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80 Percent of Steam's Top 100 Games Run 'Nearly Flawlessly' on Linux

ProtonDB Game Compatibility List
(Image credit: Valve - ProtonDB)

Thanks to Valve's ProtonDB compatibility layer, 80% of Steam's top 100 games are now playable within Linux operating systems. The new milestone was achieved today and shows how committed Valve is to get as many games as possible to run on Linux from the Steam library. That's due in no small part to the new Steam Deck running on Valve's own Linux-based SteamOS.

But the accolades don't stop there. If you go to you can see that 75% of the top one-thousand most popular Steam games are also playable within Linux. This means there's a good chance most of your favorite Steam titles are probably playable on Linux already, making Linux adoption even easier than before.

ProtonDB was started by Valve several years ago as a new way to get Windows games to automatically work within Linux operating systems by combining several other open-source compatibility tools such as DXVK and Wine together. Its growth was slow at first, but as the years went by and ProtonDB matured, it's now become one of the most popular ways to get Windows games to work in Linux either perfectly or nearly flawlessly.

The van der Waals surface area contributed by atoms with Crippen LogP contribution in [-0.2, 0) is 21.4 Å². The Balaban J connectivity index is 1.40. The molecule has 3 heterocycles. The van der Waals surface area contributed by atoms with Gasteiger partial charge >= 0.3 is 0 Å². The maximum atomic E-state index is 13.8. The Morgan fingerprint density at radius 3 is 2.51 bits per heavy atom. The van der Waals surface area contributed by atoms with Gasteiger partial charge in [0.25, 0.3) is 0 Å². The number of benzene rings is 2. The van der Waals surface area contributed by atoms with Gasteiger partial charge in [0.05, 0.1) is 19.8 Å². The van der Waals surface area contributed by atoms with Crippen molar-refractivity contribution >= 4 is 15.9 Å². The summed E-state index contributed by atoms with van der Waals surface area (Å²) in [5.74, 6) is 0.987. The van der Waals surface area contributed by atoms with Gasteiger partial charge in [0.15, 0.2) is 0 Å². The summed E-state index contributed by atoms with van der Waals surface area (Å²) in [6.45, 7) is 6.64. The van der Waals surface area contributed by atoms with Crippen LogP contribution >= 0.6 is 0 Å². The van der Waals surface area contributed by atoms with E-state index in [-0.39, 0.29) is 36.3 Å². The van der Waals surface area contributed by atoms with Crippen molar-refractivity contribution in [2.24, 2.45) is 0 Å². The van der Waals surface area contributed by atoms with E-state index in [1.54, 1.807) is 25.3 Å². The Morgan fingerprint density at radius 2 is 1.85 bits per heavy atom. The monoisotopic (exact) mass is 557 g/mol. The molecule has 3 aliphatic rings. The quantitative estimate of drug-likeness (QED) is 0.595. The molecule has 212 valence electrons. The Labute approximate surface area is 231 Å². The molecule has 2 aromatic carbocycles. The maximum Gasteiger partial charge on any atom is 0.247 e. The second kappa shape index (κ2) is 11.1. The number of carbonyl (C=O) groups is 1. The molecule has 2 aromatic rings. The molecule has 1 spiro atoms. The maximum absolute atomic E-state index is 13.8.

Valve's largest hurdle now is protonDB's inability to run many of Steam's top ten most popular titles, of which only 40% of the games are currently playable on Linux. This is a big deal, considering the impending launch of the Steam Deck. Many gamers will undoubtedly want to play one or more of the most popular games on Steam, but only three — CSGO, Dota 2, and Team Fortress 2 — rate as green (native) support, with one more (GTAV) getting a gold rating. The other six are "borked," most likely due to DRM issues.

Still, having hundreds of Windows titles playable on Linux is a big milestone. It wasn't too long ago that getting even a handful of Windows games playable within Linux was a big hassle, especially if you had to run it through the Wine compatibility layer. Now, with Valve and ProtonDB, hundreds of games are playable within Linux at the push of a single button, or with very little tweaking required.

Valve continues to work hard to get as many games as possible within the Steam library compatible with Linux. Valve has even said it has a goal of getting the entire Steam library to run on Linux specifically for owners of the Stream Deck. We aren't sure if this is possible, and it will likely depend in a large part on just how popular the Steam Deck ends up being. Success begets success, in other words, but there will be benefits even for those who don't plan on using a Steam Deck.